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May 03, 2021

When Minutes Count: Know Risk Factors for Stroke

IU Health Bloomington Hospital

When Minutes Count: Know Risk Factors for Stroke

Stroke is the fifth leading cause of death and is a leading cause of long-term disability globally, but strokes are preventable. The American Stroke Association reports that as much as 80% of strokes can be prevented by making healthy choices, and quickly recognizing and treating a stroke can limit or lessen the deficits.

“It is important that people understand their unique risk factors for stroke so they can work to proactively reduce their overall risk for having a stroke,” said IU Health Bloomington Hospital Stroke Coordinator Sonia Pruett, MSN, AGPCN-BC, SCRN.

Many conditions contribute to the overall risk for stroke, including hypertension, diabetes, atrial fibrillation, high cholesterol, smoking, age, gender, race, and family history. These risk factors have two groups that contribute to the overall risk for stroke: non-modifiable and modifiable.

What are non-modifiable risk factors for stroke?

Risk factors that can’t be changed are non-modifiable.

Non-modifiable risk factors include things like family history, age, race, and gender. Learn more at the American Stroke Association website.

  • Age: The risk for stroke increases with age for both males and females.
  • Family history: If you have a family member who has suffered a stroke, you may be at increased risk.
  • Race: African Americans and Hispanics have unique risks for stroke.
  • Gender: Women have more strokes than men. They are also more likely to die from a stroke than men.

What are modifiable risk factors for stroke?

“Modifiable risk factors are things we can have control of and can manage with the guidance of a primary care provider,” said Pruett. “Some risk factors can be a challenge to change, but recognizing them and working with a healthcare provider can be that extra push you need to take the next step on your road to stroke prevention.”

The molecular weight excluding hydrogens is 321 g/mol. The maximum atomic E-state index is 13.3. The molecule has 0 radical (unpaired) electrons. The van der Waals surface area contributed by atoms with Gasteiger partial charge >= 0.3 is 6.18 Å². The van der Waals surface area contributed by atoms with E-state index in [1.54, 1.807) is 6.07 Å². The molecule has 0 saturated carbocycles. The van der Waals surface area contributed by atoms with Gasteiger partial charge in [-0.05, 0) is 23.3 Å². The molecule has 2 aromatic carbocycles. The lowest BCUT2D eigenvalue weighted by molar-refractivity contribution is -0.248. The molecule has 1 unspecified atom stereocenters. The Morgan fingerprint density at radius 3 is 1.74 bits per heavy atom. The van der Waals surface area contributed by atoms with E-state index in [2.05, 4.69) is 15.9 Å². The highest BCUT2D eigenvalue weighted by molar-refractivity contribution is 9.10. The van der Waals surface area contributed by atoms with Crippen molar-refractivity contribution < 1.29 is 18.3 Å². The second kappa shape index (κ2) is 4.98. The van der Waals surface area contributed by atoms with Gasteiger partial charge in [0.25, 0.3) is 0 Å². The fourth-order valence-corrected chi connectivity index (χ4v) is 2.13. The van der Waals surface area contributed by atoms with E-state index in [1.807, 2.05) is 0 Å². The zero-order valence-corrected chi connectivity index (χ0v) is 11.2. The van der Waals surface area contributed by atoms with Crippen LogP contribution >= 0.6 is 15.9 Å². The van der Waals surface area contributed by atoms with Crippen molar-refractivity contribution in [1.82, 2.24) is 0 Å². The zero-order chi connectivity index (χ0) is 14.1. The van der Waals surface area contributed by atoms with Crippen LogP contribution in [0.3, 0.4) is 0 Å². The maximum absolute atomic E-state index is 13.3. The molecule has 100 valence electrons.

Modifiable risk factors include:

  • Management of medical conditions such as diabetes, hypertension and high cholesterol.
  • Changing your diet can help to manage your medical conditions, reducing your risk.
  • Being more physically active helps to manage your medical conditions, reducing your risk.
  • Quitting smoking.
  • Reducing alcohol intake.

Pruett said that the American Heart Association (AHA/ASA) recommends moderate to vigorous-intensity aerobic physical activity at least 40 minutes, three to four times per week. They also recommend a diet that emphasizes fruits, vegetables, and low-fat dairy with reduced saturated fats. Making these changes will help reduce your blood pressure, manage diabetes and can be weight reducing. But one of the most important modifiable risk factors is smoking. “Smoking doubles the risk for a stroke, so we recommend quitting,” said Pruett.

“Know your risk for stroke and manage your risk factors,” said Pruett. “Also, be able to recognize the symptoms for stroke and teach them to your family.”

Common stroke symptoms include:

  • Sudden numbness or weakness of the face, arm, or leg, especially on one side of the body.
  • Sudden confusion, trouble speaking, or understanding.
  • Sudden trouble seeing in one or both eyes.
  • Sudden trouble walking.
  • Dizziness, loss of balance or coordination.
  • Sudden severe headache with no known cause.

Pruett suggests using the FAST acronym if it appears that someone is having a stroke:

  • Face: Have the person smile and look for facial droop.
  • Arm: Have the person hold both arms straight out and look for weakness or inability to hold up one arm.
  • Speech: Have the person speak and listen for slurred speech.
  • Time: Time to call 911.

“There are treatments available for strokes, but time is of the essence since about 2 million brain cells die with each minute the treatment isn’t started,” said Pruett. “Call 911 or go to your nearest emergency department if you or someone you know is experiencing stroke symptoms.”

Find more information on strokes and treatment for strokes.

Related Services

Stroke

A condition where a blood clot or broken blood vessel interrupts the blood flow to the brain, resulting in brain cell loss, and loss of cognitive (thinking) and physical function.